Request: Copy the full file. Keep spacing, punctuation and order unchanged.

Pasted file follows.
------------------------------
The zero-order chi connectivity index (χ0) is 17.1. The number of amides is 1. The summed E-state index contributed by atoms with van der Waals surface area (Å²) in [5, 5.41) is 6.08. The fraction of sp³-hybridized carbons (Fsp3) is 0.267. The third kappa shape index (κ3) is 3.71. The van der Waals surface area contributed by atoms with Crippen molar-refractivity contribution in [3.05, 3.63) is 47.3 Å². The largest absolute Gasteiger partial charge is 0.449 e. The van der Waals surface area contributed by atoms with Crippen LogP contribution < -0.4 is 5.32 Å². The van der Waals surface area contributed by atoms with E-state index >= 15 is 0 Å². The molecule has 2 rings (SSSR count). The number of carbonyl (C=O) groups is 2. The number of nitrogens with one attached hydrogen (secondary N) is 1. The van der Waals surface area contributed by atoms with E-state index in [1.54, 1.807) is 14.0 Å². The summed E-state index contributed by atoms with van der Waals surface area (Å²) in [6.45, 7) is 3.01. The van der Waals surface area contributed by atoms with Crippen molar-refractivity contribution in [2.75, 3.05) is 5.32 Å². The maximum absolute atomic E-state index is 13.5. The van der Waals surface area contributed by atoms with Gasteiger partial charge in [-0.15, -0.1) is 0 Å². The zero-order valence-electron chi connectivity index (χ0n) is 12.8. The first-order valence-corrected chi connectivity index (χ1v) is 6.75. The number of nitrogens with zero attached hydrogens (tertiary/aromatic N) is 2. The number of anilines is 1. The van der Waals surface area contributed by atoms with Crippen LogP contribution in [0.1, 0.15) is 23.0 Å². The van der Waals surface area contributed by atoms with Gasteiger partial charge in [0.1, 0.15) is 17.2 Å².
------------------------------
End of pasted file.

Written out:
The zero-order chi connectivity index (χ0) is 17.1. The number of amides is 1. The summed E-state index contributed by atoms with van der Waals surface area (Å²) in [5, 5.41) is 6.08. The fraction of sp³-hybridized carbons (Fsp3) is 0.267. The third kappa shape index (κ3) is 3.71. The van der Waals surface area contributed by atoms with Crippen molar-refractivity contribution in [3.05, 3.63) is 47.3 Å². The largest absolute Gasteiger partial charge is 0.449 e. The van der Waals surface area contributed by atoms with Crippen LogP contribution < -0.4 is 5.32 Å². The van der Waals surface area contributed by atoms with E-state index >= 15 is 0 Å². The molecule has 2 rings (SSSR count). The number of carbonyl (C=O) groups is 2. The number of nitrogens with one attached hydrogen (secondary N) is 1. The van der Waals surface area contributed by atoms with E-state index in [1.54, 1.807) is 14.0 Å². The summed E-state index contributed by atoms with van der Waals surface area (Å²) in [6.45, 7) is 3.01. The van der Waals surface area contributed by atoms with Crippen molar-refractivity contribution in [2.75, 3.05) is 5.32 Å². The maximum absolute atomic E-state index is 13.5. The van der Waals surface area contributed by atoms with Gasteiger partial charge in [-0.15, -0.1) is 0 Å². The zero-order valence-electron chi connectivity index (χ0n) is 12.8. The first-order valence-corrected chi connectivity index (χ1v) is 6.75. The number of nitrogens with zero attached hydrogens (tertiary/aromatic N) is 2. The number of anilines is 1. The van der Waals surface area contributed by atoms with Crippen LogP contribution in [0.1, 0.15) is 23.0 Å². The van der Waals surface area contributed by atoms with Gasteiger partial charge in [0.1, 0.15) is 17.2 Å².